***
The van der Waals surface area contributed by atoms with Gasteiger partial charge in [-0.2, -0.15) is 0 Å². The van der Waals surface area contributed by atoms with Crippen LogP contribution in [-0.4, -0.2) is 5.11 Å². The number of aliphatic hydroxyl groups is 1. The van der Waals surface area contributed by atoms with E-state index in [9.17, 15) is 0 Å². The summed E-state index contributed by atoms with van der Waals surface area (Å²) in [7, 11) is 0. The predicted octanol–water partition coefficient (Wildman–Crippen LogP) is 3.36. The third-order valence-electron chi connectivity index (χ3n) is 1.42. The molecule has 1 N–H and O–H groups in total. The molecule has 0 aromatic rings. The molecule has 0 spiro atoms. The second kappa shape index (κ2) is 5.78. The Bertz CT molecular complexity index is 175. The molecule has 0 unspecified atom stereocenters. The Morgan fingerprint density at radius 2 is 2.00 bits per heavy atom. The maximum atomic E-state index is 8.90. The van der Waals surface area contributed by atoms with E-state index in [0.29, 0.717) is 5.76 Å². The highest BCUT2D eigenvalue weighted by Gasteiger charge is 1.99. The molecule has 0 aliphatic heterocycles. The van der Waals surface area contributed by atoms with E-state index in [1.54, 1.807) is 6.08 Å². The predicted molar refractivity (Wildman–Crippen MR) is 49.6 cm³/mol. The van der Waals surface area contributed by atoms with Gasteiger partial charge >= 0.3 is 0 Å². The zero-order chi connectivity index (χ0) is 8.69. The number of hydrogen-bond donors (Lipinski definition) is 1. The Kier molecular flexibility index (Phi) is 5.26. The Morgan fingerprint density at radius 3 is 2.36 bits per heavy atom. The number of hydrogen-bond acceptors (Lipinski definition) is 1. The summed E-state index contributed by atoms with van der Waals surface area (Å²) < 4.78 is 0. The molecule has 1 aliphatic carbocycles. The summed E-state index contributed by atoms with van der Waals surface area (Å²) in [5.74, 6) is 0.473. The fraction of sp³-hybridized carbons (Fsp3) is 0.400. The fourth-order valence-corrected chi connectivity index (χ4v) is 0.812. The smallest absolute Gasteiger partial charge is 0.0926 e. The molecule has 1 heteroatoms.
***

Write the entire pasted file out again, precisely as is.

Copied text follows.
The van der Waals surface area contributed by atoms with Gasteiger partial charge in [-0.2, -0.15) is 0 Å². The van der Waals surface area contributed by atoms with Crippen LogP contribution in [-0.4, -0.2) is 5.11 Å². The number of aliphatic hydroxyl groups is 1. The van der Waals surface area contributed by atoms with E-state index in [9.17, 15) is 0 Å². The summed E-state index contributed by atoms with van der Waals surface area (Å²) in [7, 11) is 0. The predicted octanol–water partition coefficient (Wildman–Crippen LogP) is 3.36. The third-order valence-electron chi connectivity index (χ3n) is 1.42. The molecule has 1 N–H and O–H groups in total. The molecule has 0 aromatic rings. The molecule has 0 spiro atoms. The second kappa shape index (κ2) is 5.78. The Bertz CT molecular complexity index is 175. The molecule has 0 unspecified atom stereocenters. The Morgan fingerprint density at radius 2 is 2.00 bits per heavy atom. The maximum atomic E-state index is 8.90. The van der Waals surface area contributed by atoms with E-state index in [0.29, 0.717) is 5.76 Å². The highest BCUT2D eigenvalue weighted by Gasteiger charge is 1.99. The molecule has 0 aliphatic heterocycles. The van der Waals surface area contributed by atoms with E-state index in [1.54, 1.807) is 6.08 Å². The predicted molar refractivity (Wildman–Crippen MR) is 49.6 cm³/mol. The van der Waals surface area contributed by atoms with Gasteiger partial charge >= 0.3 is 0 Å². The zero-order chi connectivity index (χ0) is 8.69. The number of hydrogen-bond donors (Lipinski definition) is 1. The Kier molecular flexibility index (Phi) is 5.26. The Morgan fingerprint density at radius 3 is 2.36 bits per heavy atom. The number of hydrogen-bond acceptors (Lipinski definition) is 1. The summed E-state index contributed by atoms with van der Waals surface area (Å²) < 4.78 is 0. The molecule has 1 aliphatic carbocycles. The summed E-state index contributed by atoms with van der Waals surface area (Å²) in [5.74, 6) is 0.473. The fraction of sp³-hybridized carbons (Fsp3) is 0.400. The fourth-order valence-corrected chi connectivity index (χ4v) is 0.812. The smallest absolute Gasteiger partial charge is 0.0926 e. The molecule has 1 heteroatoms.